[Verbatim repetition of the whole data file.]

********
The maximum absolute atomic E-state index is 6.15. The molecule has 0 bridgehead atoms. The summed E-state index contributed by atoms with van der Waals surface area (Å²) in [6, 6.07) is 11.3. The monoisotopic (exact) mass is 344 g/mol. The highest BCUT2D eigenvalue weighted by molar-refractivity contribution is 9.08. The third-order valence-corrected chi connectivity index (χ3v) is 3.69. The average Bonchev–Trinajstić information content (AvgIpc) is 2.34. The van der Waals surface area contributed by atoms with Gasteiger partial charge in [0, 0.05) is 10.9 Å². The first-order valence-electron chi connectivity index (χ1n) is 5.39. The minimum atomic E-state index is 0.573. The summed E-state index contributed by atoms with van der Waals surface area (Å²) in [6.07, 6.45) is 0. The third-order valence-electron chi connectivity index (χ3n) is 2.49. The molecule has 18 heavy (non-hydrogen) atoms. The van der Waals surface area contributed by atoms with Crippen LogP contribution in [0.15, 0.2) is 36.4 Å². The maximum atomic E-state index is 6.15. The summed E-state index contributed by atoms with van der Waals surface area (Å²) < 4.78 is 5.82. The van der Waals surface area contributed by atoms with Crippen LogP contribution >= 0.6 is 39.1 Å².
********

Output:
The maximum absolute atomic E-state index is 6.15. The molecule has 0 bridgehead atoms. The summed E-state index contributed by atoms with van der Waals surface area (Å²) in [6, 6.07) is 11.3. The monoisotopic (exact) mass is 344 g/mol. The highest BCUT2D eigenvalue weighted by molar-refractivity contribution is 9.08. The third-order valence-corrected chi connectivity index (χ3v) is 3.69. The average Bonchev–Trinajstić information content (AvgIpc) is 2.34. The van der Waals surface area contributed by atoms with Gasteiger partial charge in [0, 0.05) is 10.9 Å². The first-order valence-electron chi connectivity index (χ1n) is 5.39. The minimum atomic E-state index is 0.573. The summed E-state index contributed by atoms with van der Waals surface area (Å²) in [6.07, 6.45) is 0. The third-order valence-electron chi connectivity index (χ3n) is 2.49. The molecule has 18 heavy (non-hydrogen) atoms. The van der Waals surface area contributed by atoms with Crippen LogP contribution in [0.15, 0.2) is 36.4 Å². The maximum atomic E-state index is 6.15. The summed E-state index contributed by atoms with van der Waals surface area (Å²) < 4.78 is 5.82. The van der Waals surface area contributed by atoms with Crippen LogP contribution >= 0.6 is 39.1 Å².